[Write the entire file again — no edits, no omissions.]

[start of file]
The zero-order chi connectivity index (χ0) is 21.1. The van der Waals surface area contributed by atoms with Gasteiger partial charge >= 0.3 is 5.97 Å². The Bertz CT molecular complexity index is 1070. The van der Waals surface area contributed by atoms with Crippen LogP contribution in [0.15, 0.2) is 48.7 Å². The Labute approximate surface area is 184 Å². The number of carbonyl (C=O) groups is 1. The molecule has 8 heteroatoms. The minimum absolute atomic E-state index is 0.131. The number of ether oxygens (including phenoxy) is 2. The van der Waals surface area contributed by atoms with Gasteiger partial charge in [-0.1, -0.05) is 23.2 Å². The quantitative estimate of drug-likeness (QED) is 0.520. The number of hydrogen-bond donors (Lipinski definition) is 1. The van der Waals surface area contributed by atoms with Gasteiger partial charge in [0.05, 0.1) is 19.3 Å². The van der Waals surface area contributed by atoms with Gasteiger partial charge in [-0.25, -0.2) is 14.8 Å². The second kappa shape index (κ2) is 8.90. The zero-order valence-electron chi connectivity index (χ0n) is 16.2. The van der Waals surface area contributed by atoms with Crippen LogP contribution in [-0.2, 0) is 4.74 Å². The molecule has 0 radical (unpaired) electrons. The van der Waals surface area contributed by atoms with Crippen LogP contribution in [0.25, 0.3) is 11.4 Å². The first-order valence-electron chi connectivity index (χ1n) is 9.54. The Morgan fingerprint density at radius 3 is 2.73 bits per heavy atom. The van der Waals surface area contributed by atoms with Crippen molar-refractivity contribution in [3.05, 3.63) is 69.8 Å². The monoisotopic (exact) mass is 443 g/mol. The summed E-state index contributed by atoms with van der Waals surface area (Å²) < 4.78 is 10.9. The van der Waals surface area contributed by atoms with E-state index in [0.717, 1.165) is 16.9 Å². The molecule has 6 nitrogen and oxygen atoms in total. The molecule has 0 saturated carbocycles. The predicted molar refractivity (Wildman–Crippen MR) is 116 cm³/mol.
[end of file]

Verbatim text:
The zero-order chi connectivity index (χ0) is 21.1. The van der Waals surface area contributed by atoms with Gasteiger partial charge >= 0.3 is 5.97 Å². The Bertz CT molecular complexity index is 1070. The van der Waals surface area contributed by atoms with Crippen LogP contribution in [0.15, 0.2) is 48.7 Å². The Labute approximate surface area is 184 Å². The number of carbonyl (C=O) groups is 1. The molecule has 8 heteroatoms. The minimum absolute atomic E-state index is 0.131. The number of ether oxygens (including phenoxy) is 2. The van der Waals surface area contributed by atoms with Gasteiger partial charge in [-0.1, -0.05) is 23.2 Å². The quantitative estimate of drug-likeness (QED) is 0.520. The number of hydrogen-bond donors (Lipinski definition) is 1. The van der Waals surface area contributed by atoms with Gasteiger partial charge in [0.05, 0.1) is 19.3 Å². The van der Waals surface area contributed by atoms with Gasteiger partial charge in [-0.25, -0.2) is 14.8 Å². The second kappa shape index (κ2) is 8.90. The zero-order valence-electron chi connectivity index (χ0n) is 16.2. The van der Waals surface area contributed by atoms with Crippen LogP contribution in [-0.2, 0) is 4.74 Å². The molecule has 0 radical (unpaired) electrons. The van der Waals surface area contributed by atoms with Crippen LogP contribution in [0.25, 0.3) is 11.4 Å². The first-order valence-electron chi connectivity index (χ1n) is 9.54. The Morgan fingerprint density at radius 3 is 2.73 bits per heavy atom. The van der Waals surface area contributed by atoms with Crippen molar-refractivity contribution in [3.05, 3.63) is 69.8 Å². The monoisotopic (exact) mass is 443 g/mol. The summed E-state index contributed by atoms with van der Waals surface area (Å²) < 4.78 is 10.9. The van der Waals surface area contributed by atoms with E-state index in [0.717, 1.165) is 16.9 Å². The molecule has 6 nitrogen and oxygen atoms in total. The molecule has 0 saturated carbocycles. The predicted molar refractivity (Wildman–Crippen MR) is 116 cm³/mol.